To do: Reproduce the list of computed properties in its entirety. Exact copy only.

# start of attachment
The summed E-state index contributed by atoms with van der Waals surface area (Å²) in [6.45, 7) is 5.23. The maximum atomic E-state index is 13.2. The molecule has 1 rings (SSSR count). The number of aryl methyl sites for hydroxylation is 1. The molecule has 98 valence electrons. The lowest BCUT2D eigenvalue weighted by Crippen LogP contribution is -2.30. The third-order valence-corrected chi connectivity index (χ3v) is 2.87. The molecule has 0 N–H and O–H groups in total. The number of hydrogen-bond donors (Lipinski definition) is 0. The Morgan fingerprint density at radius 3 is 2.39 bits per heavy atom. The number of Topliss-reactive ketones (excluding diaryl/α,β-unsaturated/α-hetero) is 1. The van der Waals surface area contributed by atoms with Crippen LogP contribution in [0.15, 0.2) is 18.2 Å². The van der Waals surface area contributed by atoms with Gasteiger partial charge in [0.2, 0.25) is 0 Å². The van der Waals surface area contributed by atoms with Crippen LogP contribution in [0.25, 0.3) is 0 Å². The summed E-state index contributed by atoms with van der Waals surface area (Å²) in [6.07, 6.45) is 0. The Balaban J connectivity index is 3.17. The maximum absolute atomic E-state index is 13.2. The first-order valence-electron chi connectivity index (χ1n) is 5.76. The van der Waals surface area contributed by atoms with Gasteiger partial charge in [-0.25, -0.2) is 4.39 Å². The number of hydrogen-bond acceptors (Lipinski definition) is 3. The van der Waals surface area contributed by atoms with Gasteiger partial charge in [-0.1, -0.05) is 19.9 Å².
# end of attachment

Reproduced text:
The summed E-state index contributed by atoms with van der Waals surface area (Å²) in [6.45, 7) is 5.23. The maximum atomic E-state index is 13.2. The molecule has 1 rings (SSSR count). The number of aryl methyl sites for hydroxylation is 1. The molecule has 98 valence electrons. The lowest BCUT2D eigenvalue weighted by Crippen LogP contribution is -2.30. The third-order valence-corrected chi connectivity index (χ3v) is 2.87. The molecule has 0 N–H and O–H groups in total. The number of hydrogen-bond donors (Lipinski definition) is 0. The Morgan fingerprint density at radius 3 is 2.39 bits per heavy atom. The number of Topliss-reactive ketones (excluding diaryl/α,β-unsaturated/α-hetero) is 1. The van der Waals surface area contributed by atoms with Crippen LogP contribution in [0.15, 0.2) is 18.2 Å². The van der Waals surface area contributed by atoms with Gasteiger partial charge in [0.2, 0.25) is 0 Å². The van der Waals surface area contributed by atoms with Crippen LogP contribution in [0.25, 0.3) is 0 Å². The summed E-state index contributed by atoms with van der Waals surface area (Å²) in [6.07, 6.45) is 0. The Balaban J connectivity index is 3.17. The maximum absolute atomic E-state index is 13.2. The first-order valence-electron chi connectivity index (χ1n) is 5.76. The van der Waals surface area contributed by atoms with Gasteiger partial charge in [-0.25, -0.2) is 4.39 Å². The number of hydrogen-bond acceptors (Lipinski definition) is 3. The van der Waals surface area contributed by atoms with Gasteiger partial charge in [-0.1, -0.05) is 19.9 Å².